March Madness: Better than NBA Playoffs—or Simply Overhyped? The Monday Morning Realist


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It’s March. Get Mad.

For sports fans here, March is one of the most anticipated months on the American athletics calendar. Selection Sunday as well as March Madness are time honored traditions in American sports. After all, Realists, aren’t you already looking forward to this year’s Tournament highlight reel set to “One Shining Moment” by Luther Vandross?

Definitely, the Tournament rarely ever manages to disappoint. And, if it is one thing we hear a lot of around this time of year, it is the following:

This edition of the Realist is being penned on St. Patrick’s Day, so it is only fitting to ask this question: Are the NBA playoffs green with envy at the NCAA Tournament?

This debate gets rekindled around this time of year annually. There’s reason to think this since both in college basketball and the NBA, the regular seasons are nothing more than pre-seasons for the “real” season—the Tournament (or Playoffs).

Remember Realists, that in the NBA, some of the playoff matchups we know will happen prior to the later rounds. We know the 1 seed will likely have their way with the 8 seed, and so forth and so on. Also, remember that the NBA playoffs have 16 teams. There are 30 overall in the Association, meaning that more than half of the league gets into the playoffs, when they probably ought to be playing for a spot in the NCAA Tournament.

In Division I college basketball, there are over 250 teams with 68 ultimately reaching the Tournament. Plus, there is no such thing as a guaranteed win other than the 1’s likely beating the tar out of the 16’s. The gap between majors and mid-majors may seem like a Grand Canyon during all other months of the year. Bring on March, and that no longer becomes the case.

Also, let’s be honest, Realists. March Madness has the brackets—something the NBA Playoffs don’t have. The allure of March Madness is only enhanced by the allure of “Bracketology”. This Realist is abstaining from filling out a bracket this year, but for many, it’s all about brackets and office pools.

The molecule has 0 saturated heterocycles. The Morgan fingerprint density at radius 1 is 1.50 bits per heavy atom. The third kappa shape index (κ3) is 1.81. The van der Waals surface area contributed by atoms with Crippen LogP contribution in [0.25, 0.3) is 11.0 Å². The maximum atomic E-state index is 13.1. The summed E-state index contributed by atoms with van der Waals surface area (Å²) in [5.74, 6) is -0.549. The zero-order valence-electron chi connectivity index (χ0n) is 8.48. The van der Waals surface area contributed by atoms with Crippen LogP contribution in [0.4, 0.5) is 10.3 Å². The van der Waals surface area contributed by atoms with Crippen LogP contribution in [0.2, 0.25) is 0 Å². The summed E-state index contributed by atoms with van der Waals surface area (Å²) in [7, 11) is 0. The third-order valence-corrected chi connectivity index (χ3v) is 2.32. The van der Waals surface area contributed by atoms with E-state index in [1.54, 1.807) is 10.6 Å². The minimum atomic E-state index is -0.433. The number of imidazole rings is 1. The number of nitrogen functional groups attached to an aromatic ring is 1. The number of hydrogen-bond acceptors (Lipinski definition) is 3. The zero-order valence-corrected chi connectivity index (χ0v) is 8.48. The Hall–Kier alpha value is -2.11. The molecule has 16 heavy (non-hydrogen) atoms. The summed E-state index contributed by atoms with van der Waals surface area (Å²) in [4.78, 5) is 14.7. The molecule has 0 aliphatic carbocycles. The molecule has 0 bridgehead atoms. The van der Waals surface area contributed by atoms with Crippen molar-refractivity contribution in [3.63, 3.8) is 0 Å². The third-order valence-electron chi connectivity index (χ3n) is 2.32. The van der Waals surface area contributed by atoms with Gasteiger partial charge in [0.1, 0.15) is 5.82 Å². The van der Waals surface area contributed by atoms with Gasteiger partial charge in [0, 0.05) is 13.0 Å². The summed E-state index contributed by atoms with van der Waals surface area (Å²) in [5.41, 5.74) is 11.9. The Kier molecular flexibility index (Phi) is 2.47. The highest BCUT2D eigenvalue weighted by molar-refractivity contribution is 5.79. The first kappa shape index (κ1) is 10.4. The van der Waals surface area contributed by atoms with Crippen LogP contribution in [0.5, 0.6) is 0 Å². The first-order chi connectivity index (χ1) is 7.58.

Most folks that don’t follow college basketball that religiously probably have zero idea who Eastern Kentucky University or Wofford are—outside of March Madness. Throw in some brackets and the possibility of accomplishing the impossible—filling out a perfect bracket and out of nowhere, you can name Stephen F. Austin’s RPI off the top of your head.

By the way, for anyone filling out a bracket, do not “talk chalk”, like what President Obama sometimes has a tendency to do. Have the stones to put at least three Cinderellas in your Sweet 16. In fact, that is perhaps the biggest allure of the NCAA Tournament in addition to that of the brackets.

Unless you are an aficionado of the Louisvilles, Dukes, Kansas’s, Michigan State’s, Syracuse’s, Florida’s, and UCLA’s of the world, these are most likely the teams you want to see ousted from the Tourney. These are Goliaths with so many resources and money, that it is nothing for them to be able to recruit top line talent.

No one expects the Charlotte Bobcats to stun the South Beach out of the Miami Heat when the NBA Playoffs commence next month, but who says that Dayton couldn’t beat Ohio State? Or Tulsa upsetting UCLA? These are all very good possibilities despite what hoops pundits say.

The NCAA Tournament also has more of an immediacy to it that the NBA Playoffs do not have. This is what creates the climate for the dancing of Cinderellas. Dayton likely will not beat its larger in-state school, Ohio State, in a best of five or a best of seven series. But, inform Dayton that they only have to win one game to advance to the round of 32, and all bets are off.

One notion concerning March Madness that has to be addressed, Realists, is that of how the purity of the NCAA Tournament is enhanced by the idea that these players are playing solely for the pride of their school. That attraction to the whole thing is what draws many (inside and outside of Mid-America) to the Tournament.

But since we’re Realists, we deal in reality. The reality is that, for some of these players, especially, for those that are at the larger schools, the Tournament serves as their audition reel for the NBA.

There are two main types of races in track and field—there’s the marathon and the sprint. The NBA Playoffs are a marathon that seemingly lasts longer than the season whereas the Tourney is more immediate since it only goes on for three weeks.

And, in many ways, the level of play is just as exciting, if not more so than the NBA Playoffs—which again can be contributed to the national stage given to mid-majors. We know what to expect from LeBron James, Kevin Durant, and Blake Griffin. We don’t know what to expect from Coastal Carolina.

By the way, here’s a Realist analysis of the NCAA Tournament in a few words: Outside of the 1’s vs. the 16’s, anyone can beat anyone. Enough said.

Coming up next on CBS…